Saturday, 27 December 2014

The bonanza / disaster of 2014

As the year draws to a close it is customary to review the year gone by. What do you think was the most significant event of 2014 ? Some would say Ukraine. A few might vote for Ebola. Still others might say ISIS. What about the missing Malaysian Airlines plane ? Others might say the Indian elections. Many in my part of the world might even say Lingaa :)

In my opinion however, the most significant happening of 2014 was the steep fall in the price of oil. In June 2014, Brent crude stood at $110 a barrel. Today it is at $ 60. This has profound ramifications on both the economics and politics of the world.

Because of the world's dependence on oil as the primary source of energy, there has been a massive transfer of wealth over the last decade or two from the poor to the rich. Most of the world's nations are oil importers. A few, blessed by sheer geographical luck are oil exporters. Wealth has gushed from the former to the latter for years now.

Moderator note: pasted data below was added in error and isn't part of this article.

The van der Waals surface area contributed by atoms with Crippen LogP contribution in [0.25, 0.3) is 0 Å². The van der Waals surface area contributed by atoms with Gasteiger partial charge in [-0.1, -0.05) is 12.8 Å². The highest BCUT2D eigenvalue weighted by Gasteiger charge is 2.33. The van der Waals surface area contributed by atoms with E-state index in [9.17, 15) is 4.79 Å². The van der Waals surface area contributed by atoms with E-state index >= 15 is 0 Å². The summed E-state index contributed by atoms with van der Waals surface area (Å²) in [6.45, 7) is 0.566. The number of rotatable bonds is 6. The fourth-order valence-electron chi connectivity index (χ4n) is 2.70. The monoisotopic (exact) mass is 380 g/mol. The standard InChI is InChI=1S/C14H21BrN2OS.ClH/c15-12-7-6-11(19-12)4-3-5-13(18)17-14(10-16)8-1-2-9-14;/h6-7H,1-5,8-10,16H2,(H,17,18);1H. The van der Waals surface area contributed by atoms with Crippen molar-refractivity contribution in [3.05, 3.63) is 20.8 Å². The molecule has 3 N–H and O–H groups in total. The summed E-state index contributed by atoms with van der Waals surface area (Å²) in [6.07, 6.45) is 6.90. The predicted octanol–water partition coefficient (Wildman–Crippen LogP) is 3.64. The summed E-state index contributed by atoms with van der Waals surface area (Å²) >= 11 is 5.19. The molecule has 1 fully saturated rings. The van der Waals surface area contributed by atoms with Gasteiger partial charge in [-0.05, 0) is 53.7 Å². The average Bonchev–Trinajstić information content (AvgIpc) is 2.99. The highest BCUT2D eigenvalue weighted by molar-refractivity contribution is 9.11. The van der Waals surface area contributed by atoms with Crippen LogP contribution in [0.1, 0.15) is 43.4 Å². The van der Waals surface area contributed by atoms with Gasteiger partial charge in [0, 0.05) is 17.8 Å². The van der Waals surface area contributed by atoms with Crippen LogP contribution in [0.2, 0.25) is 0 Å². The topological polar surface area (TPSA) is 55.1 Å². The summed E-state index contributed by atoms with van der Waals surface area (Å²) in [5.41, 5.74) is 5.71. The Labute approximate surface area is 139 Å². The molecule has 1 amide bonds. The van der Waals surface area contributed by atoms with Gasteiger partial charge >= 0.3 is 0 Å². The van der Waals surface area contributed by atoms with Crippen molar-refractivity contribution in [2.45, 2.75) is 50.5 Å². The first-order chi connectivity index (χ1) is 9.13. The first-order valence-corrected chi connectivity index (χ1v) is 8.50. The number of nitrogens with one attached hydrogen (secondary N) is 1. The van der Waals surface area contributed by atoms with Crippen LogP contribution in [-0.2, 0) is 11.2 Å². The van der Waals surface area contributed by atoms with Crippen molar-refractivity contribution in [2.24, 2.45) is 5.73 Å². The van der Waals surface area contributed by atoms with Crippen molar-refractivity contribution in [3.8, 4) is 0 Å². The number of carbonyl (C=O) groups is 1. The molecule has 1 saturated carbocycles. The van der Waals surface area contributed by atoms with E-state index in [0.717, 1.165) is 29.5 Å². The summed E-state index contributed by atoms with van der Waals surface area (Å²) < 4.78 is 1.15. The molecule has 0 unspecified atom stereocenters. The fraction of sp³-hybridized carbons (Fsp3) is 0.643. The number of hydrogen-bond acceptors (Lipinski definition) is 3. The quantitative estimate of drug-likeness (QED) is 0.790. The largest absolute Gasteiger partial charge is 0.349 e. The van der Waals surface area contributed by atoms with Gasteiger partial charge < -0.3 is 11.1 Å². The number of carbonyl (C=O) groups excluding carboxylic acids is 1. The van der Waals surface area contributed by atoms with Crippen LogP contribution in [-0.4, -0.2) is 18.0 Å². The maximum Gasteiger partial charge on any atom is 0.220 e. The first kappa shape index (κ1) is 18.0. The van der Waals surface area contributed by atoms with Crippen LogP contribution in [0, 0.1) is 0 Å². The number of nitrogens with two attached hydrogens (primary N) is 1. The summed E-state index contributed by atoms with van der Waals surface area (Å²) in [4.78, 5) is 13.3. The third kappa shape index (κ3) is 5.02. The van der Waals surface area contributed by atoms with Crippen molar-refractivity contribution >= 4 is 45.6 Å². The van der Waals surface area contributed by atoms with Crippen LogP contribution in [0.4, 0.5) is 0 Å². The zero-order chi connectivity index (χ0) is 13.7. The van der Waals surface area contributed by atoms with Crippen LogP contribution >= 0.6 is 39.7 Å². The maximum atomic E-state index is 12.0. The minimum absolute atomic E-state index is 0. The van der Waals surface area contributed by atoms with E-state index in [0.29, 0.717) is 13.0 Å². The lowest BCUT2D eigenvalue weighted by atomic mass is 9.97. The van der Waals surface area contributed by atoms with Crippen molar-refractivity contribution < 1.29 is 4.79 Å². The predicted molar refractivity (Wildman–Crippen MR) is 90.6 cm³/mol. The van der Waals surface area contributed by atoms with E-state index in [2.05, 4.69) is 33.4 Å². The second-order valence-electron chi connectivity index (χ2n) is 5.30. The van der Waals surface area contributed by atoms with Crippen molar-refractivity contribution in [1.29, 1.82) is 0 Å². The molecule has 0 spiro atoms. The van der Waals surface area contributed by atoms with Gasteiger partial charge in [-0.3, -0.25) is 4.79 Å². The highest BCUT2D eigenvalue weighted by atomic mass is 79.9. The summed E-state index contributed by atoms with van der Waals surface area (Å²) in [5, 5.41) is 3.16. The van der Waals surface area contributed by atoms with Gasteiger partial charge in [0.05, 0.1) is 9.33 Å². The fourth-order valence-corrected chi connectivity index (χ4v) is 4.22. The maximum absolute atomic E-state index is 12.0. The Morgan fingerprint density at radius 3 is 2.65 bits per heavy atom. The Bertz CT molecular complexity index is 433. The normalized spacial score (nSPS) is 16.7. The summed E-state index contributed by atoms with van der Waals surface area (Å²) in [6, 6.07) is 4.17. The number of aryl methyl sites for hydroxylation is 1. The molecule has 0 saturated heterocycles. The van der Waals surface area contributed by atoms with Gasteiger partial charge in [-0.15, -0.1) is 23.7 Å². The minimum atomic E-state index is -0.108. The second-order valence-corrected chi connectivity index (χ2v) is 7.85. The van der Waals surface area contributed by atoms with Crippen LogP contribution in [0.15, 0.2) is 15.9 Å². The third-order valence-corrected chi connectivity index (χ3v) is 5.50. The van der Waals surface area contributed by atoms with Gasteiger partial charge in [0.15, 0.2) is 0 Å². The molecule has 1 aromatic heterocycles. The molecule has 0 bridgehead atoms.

With the step decline in the price of oil, the tide has turned. The oil exporters are facing economic disaster. The hardest hit is Russia - a kleptocracy that has frittered away the oil boom years, now suffering from the twin effects of falling oil prices and the sanctions over Ukraine.  The rouble has crashed and they have been caught pissing in to the wind  (apologies to this blogger !). Next in line is Venezuela, another country that wasted the good years. Iran is yet another sufferer. Even mighty Saudi Arabia is vulnerable. The following chart shows the lot that is in trouble.